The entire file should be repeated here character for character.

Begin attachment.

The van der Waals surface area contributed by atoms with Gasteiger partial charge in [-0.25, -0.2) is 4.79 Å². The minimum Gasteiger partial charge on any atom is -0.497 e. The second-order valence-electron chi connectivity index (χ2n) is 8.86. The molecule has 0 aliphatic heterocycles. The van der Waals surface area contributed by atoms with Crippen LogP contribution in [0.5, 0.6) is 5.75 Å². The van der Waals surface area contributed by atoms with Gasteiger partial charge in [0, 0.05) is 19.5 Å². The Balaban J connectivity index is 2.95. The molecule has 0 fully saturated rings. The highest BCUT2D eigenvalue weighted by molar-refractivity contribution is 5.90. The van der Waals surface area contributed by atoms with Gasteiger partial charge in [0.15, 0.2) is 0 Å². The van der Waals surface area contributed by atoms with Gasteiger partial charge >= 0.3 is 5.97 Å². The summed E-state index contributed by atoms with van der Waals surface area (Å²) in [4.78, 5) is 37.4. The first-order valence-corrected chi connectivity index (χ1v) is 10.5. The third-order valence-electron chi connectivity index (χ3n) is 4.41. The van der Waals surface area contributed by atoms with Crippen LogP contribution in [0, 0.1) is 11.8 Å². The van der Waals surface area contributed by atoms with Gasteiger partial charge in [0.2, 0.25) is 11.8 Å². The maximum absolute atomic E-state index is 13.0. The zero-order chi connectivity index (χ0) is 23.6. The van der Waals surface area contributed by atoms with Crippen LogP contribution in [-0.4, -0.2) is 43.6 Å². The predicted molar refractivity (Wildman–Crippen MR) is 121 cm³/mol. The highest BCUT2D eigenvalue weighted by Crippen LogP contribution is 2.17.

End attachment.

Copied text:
The van der Waals surface area contributed by atoms with Gasteiger partial charge in [-0.25, -0.2) is 4.79 Å². The minimum Gasteiger partial charge on any atom is -0.497 e. The second-order valence-electron chi connectivity index (χ2n) is 8.86. The molecule has 0 aliphatic heterocycles. The van der Waals surface area contributed by atoms with Crippen LogP contribution in [0.5, 0.6) is 5.75 Å². The van der Waals surface area contributed by atoms with Gasteiger partial charge in [0, 0.05) is 19.5 Å². The Balaban J connectivity index is 2.95. The molecule has 0 fully saturated rings. The highest BCUT2D eigenvalue weighted by molar-refractivity contribution is 5.90. The van der Waals surface area contributed by atoms with Gasteiger partial charge in [0.15, 0.2) is 0 Å². The van der Waals surface area contributed by atoms with Gasteiger partial charge >= 0.3 is 5.97 Å². The summed E-state index contributed by atoms with van der Waals surface area (Å²) in [4.78, 5) is 37.4. The first-order valence-corrected chi connectivity index (χ1v) is 10.5. The third-order valence-electron chi connectivity index (χ3n) is 4.41. The van der Waals surface area contributed by atoms with Crippen LogP contribution in [0, 0.1) is 11.8 Å². The van der Waals surface area contributed by atoms with Gasteiger partial charge in [0.2, 0.25) is 11.8 Å². The maximum absolute atomic E-state index is 13.0. The zero-order chi connectivity index (χ0) is 23.6. The van der Waals surface area contributed by atoms with Crippen LogP contribution in [-0.4, -0.2) is 43.6 Å². The predicted molar refractivity (Wildman–Crippen MR) is 121 cm³/mol. The highest BCUT2D eigenvalue weighted by Crippen LogP contribution is 2.17.